Resolves YES if I believe at market close that the hexagon is the bestagon. Resolves NO if I believe some other polygon is better.

(Tied for best still counts as being the best.)

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@IsaacKing I thought of that later but chose not to bring it up. Glad to hear you thought of it, too

Hexagons are beautiful, robust and one of natures most exciting shapes. But the triangle is by far the bestagon.

Not only is a hexagon just a beautiful arrangement of triangles, but in 3D computer graphics for example, almost everything is made out of triangles.

Triangles gave us trigonometry, the pyramids, pizza slices, ramps and the pointy end of an arrow.

Want to explain the geometry of a non-euclidian space in an easy way?

Tell them a triangle doesn't have 180⁰ there.

Want to find the area of another polygon? Make it triangles.

Want to spice up your orchestra performance with a little cutesy sound?

You guessed it, Triangle.

The most recognizeable and stable shape, the first collection of connected points that turns one dimension into two - the triangle has it all.

So yes, Hexagons are good. But at their heart beats an ancient core. Pythagoras' last gift to humanity:

The Triagon,

truly the Bestagon

@PatrickDelaney Resolve the market at 66% with a 66% chance estimated by the market. Perfect. Number.

Six is the first perfect number in the decimal system, so by definition no other -agon can ever be more perfect. To see how insane perfect numbers are, read here: https://mathworld.wolfram.com/PerfectNumber.html 6 is ALSO the third triangular number after 1 and 3, and honestly it's really not that impressive that 3 is a triangular number, and 1 has so many special properties, that's kind of a default, so 6 is also the best triangular number. Tiling using regular polygons has been talked about already and dismissed but that dismissal has failed to point out the fact that the interior angles of hexagons are 120 degrees, which divides evenly into 360, the only other polygon this works for is the Pentagon, which...is 5 not a perfect number. For anyone who is religiously Jewish, the interior of the Star of David is a Hexgon, so you kind of have to vote yes, or at least consult a Rabbi if not. If you're antisemetic, fuck you, get off of this market. Using Pascal's triangle, if you put a hexagon around any number, the opposite sides groups will point toward numbers, the product of which will always result in 600. Finally, snowflakes are always six-sided because of the efficient packing of hexagonal shapes, which is a funny contrary to think about in response to, "you're a special snowflake," because snowflakes are in actuality all extremely similar to one another given their hexagonal nature.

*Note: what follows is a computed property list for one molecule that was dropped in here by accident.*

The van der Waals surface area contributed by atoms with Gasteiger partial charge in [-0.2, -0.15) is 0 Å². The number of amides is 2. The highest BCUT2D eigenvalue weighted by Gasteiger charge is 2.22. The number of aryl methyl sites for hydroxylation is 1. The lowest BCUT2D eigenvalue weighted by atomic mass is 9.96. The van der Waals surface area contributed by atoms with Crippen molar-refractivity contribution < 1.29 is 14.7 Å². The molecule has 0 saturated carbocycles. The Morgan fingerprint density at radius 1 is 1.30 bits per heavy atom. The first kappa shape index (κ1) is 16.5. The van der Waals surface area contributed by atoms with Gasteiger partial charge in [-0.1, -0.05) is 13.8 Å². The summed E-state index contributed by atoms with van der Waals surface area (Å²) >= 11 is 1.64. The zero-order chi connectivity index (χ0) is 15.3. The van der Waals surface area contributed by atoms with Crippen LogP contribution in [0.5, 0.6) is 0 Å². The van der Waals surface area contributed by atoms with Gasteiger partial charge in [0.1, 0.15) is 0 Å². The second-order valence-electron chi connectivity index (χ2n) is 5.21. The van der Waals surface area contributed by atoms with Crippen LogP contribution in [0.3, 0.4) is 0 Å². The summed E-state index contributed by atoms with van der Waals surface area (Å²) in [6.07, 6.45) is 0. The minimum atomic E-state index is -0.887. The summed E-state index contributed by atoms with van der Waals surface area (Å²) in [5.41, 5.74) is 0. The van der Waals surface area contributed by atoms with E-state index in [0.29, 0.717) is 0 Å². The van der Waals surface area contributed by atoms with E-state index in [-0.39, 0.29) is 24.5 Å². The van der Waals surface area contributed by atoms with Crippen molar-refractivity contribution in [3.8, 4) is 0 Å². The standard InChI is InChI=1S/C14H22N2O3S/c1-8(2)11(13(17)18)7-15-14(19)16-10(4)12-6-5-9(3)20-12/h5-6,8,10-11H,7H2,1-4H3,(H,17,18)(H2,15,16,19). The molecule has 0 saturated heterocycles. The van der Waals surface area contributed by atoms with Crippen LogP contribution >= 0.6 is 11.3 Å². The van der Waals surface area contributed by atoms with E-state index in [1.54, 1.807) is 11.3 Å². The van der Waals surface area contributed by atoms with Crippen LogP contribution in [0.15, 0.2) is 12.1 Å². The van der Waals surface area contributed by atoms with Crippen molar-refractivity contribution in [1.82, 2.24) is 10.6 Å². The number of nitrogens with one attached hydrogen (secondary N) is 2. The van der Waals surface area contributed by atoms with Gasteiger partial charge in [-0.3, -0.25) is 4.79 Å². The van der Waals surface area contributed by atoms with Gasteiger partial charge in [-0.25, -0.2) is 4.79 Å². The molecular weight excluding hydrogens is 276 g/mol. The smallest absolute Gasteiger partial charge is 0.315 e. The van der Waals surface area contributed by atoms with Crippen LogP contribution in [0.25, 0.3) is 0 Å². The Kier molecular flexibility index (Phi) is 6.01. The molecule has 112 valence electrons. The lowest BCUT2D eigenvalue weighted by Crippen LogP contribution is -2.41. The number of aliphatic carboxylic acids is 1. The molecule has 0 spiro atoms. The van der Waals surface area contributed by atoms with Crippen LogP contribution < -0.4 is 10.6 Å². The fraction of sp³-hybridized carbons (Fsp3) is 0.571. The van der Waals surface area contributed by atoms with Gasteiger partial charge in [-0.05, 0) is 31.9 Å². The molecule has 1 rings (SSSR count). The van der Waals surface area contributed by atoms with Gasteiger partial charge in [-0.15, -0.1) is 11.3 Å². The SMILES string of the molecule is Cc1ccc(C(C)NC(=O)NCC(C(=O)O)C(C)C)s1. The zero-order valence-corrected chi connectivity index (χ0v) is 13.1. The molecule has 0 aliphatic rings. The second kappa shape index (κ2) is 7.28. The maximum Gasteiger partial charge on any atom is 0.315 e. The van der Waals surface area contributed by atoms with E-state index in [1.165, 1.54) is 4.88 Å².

@PatrickDelaney And why do snowflakes generally have this six-way symmetry? It’s because that’s an emergent property of combining the underlying tetrahedral water molecules. Tetrahedra are composed of triangles, the ultimate building block.

@JimHays Johannes Kepler used cannon balls to explain it: http://www.joostwitte.nl/M_Galilei/Johannes_kepler_snowflake.pdf Nasa used youtube: https://www.youtube.com/watch?v=jbgpVE6sTpE

Hexagons being the bestagon is pure I-want-to-feel-clever contrarianism.

The CGP Grey video cherrypicks the few specific things hexagons are best at to do its comparisons.

There's a reason we don't live in hexagonal buildings on hexagonal city blocks and use graph paper instead of hexagon-tile paper. In fact, there's lots of reasons.